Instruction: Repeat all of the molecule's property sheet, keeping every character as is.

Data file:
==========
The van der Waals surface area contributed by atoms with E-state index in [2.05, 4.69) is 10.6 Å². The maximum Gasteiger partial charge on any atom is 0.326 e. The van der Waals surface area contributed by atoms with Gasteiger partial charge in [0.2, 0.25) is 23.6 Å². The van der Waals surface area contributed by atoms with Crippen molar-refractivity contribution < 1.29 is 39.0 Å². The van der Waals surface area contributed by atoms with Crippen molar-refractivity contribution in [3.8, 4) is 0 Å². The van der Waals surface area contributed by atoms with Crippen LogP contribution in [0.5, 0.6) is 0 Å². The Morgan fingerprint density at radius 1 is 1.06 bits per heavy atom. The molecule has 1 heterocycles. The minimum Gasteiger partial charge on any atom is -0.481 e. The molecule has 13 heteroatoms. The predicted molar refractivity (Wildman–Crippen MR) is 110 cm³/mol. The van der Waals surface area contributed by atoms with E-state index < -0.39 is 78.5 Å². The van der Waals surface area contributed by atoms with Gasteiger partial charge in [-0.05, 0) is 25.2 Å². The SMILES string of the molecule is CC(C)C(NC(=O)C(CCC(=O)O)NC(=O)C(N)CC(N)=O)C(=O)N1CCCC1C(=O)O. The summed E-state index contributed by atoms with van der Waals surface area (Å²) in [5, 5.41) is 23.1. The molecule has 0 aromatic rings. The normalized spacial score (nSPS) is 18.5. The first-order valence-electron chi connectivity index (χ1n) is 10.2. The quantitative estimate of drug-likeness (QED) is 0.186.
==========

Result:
The van der Waals surface area contributed by atoms with E-state index in [2.05, 4.69) is 10.6 Å². The maximum Gasteiger partial charge on any atom is 0.326 e. The van der Waals surface area contributed by atoms with Gasteiger partial charge in [0.2, 0.25) is 23.6 Å². The van der Waals surface area contributed by atoms with Crippen molar-refractivity contribution < 1.29 is 39.0 Å². The van der Waals surface area contributed by atoms with Crippen molar-refractivity contribution in [3.8, 4) is 0 Å². The van der Waals surface area contributed by atoms with Crippen LogP contribution in [0.5, 0.6) is 0 Å². The Morgan fingerprint density at radius 1 is 1.06 bits per heavy atom. The molecule has 1 heterocycles. The minimum Gasteiger partial charge on any atom is -0.481 e. The molecule has 13 heteroatoms. The predicted molar refractivity (Wildman–Crippen MR) is 110 cm³/mol. The van der Waals surface area contributed by atoms with E-state index < -0.39 is 78.5 Å². The van der Waals surface area contributed by atoms with Gasteiger partial charge in [-0.05, 0) is 25.2 Å². The SMILES string of the molecule is CC(C)C(NC(=O)C(CCC(=O)O)NC(=O)C(N)CC(N)=O)C(=O)N1CCCC1C(=O)O. The summed E-state index contributed by atoms with van der Waals surface area (Å²) in [5, 5.41) is 23.1. The molecule has 0 aromatic rings. The normalized spacial score (nSPS) is 18.5. The first-order valence-electron chi connectivity index (χ1n) is 10.2. The quantitative estimate of drug-likeness (QED) is 0.186.